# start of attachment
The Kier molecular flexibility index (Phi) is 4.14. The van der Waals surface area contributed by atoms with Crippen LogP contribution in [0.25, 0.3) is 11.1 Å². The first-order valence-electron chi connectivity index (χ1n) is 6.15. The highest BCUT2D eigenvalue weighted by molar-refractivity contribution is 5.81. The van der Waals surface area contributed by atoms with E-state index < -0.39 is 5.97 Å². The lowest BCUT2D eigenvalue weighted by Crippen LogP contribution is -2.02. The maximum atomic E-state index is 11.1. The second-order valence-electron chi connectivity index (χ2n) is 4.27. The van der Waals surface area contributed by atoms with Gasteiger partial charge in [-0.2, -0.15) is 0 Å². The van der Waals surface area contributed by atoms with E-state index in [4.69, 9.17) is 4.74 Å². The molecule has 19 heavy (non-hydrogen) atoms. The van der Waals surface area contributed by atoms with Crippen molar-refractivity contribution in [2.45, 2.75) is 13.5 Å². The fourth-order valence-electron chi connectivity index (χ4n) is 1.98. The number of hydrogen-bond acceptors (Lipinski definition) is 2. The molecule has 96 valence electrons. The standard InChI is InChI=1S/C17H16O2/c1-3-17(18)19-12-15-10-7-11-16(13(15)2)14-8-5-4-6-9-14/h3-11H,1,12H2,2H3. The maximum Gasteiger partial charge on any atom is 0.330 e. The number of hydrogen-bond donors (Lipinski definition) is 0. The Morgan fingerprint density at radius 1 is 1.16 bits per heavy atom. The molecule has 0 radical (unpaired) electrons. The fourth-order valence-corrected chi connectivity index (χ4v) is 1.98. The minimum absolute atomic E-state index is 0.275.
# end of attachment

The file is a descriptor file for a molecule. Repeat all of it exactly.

The Kier molecular flexibility index (Phi) is 4.14. The van der Waals surface area contributed by atoms with Crippen LogP contribution in [0.25, 0.3) is 11.1 Å². The first-order valence-electron chi connectivity index (χ1n) is 6.15. The highest BCUT2D eigenvalue weighted by molar-refractivity contribution is 5.81. The van der Waals surface area contributed by atoms with E-state index < -0.39 is 5.97 Å². The lowest BCUT2D eigenvalue weighted by Crippen LogP contribution is -2.02. The maximum atomic E-state index is 11.1. The second-order valence-electron chi connectivity index (χ2n) is 4.27. The van der Waals surface area contributed by atoms with Gasteiger partial charge in [-0.2, -0.15) is 0 Å². The van der Waals surface area contributed by atoms with E-state index in [4.69, 9.17) is 4.74 Å². The molecule has 19 heavy (non-hydrogen) atoms. The van der Waals surface area contributed by atoms with Crippen molar-refractivity contribution in [2.45, 2.75) is 13.5 Å². The fourth-order valence-electron chi connectivity index (χ4n) is 1.98. The number of hydrogen-bond acceptors (Lipinski definition) is 2. The molecule has 96 valence electrons. The standard InChI is InChI=1S/C17H16O2/c1-3-17(18)19-12-15-10-7-11-16(13(15)2)14-8-5-4-6-9-14/h3-11H,1,12H2,2H3. The maximum Gasteiger partial charge on any atom is 0.330 e. The number of hydrogen-bond donors (Lipinski definition) is 0. The Morgan fingerprint density at radius 1 is 1.16 bits per heavy atom. The molecule has 0 radical (unpaired) electrons. The fourth-order valence-corrected chi connectivity index (χ4v) is 1.98. The minimum absolute atomic E-state index is 0.275.